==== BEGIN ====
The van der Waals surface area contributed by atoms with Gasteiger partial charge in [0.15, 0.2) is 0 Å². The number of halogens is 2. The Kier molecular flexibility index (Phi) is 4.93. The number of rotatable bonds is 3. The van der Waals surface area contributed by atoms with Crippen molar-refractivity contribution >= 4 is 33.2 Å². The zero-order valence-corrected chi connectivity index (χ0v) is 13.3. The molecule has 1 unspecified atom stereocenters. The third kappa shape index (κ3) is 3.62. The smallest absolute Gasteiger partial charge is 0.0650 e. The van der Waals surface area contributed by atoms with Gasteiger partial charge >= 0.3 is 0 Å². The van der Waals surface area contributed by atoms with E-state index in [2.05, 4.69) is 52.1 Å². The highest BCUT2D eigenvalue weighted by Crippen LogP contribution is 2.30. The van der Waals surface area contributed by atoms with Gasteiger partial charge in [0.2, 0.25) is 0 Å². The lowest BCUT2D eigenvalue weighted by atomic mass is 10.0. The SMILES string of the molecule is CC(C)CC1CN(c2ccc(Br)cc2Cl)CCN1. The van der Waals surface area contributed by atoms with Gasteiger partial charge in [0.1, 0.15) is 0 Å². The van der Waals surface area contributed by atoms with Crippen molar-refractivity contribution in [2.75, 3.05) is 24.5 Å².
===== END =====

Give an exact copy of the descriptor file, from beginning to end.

The van der Waals surface area contributed by atoms with Gasteiger partial charge in [0.15, 0.2) is 0 Å². The number of halogens is 2. The Kier molecular flexibility index (Phi) is 4.93. The number of rotatable bonds is 3. The van der Waals surface area contributed by atoms with Crippen molar-refractivity contribution >= 4 is 33.2 Å². The zero-order valence-corrected chi connectivity index (χ0v) is 13.3. The molecule has 1 unspecified atom stereocenters. The third kappa shape index (κ3) is 3.62. The smallest absolute Gasteiger partial charge is 0.0650 e. The van der Waals surface area contributed by atoms with Gasteiger partial charge >= 0.3 is 0 Å². The van der Waals surface area contributed by atoms with E-state index in [2.05, 4.69) is 52.1 Å². The highest BCUT2D eigenvalue weighted by Crippen LogP contribution is 2.30. The van der Waals surface area contributed by atoms with Gasteiger partial charge in [0.2, 0.25) is 0 Å². The lowest BCUT2D eigenvalue weighted by atomic mass is 10.0. The SMILES string of the molecule is CC(C)CC1CN(c2ccc(Br)cc2Cl)CCN1. The van der Waals surface area contributed by atoms with Gasteiger partial charge in [0.1, 0.15) is 0 Å². The van der Waals surface area contributed by atoms with Crippen molar-refractivity contribution in [2.75, 3.05) is 24.5 Å².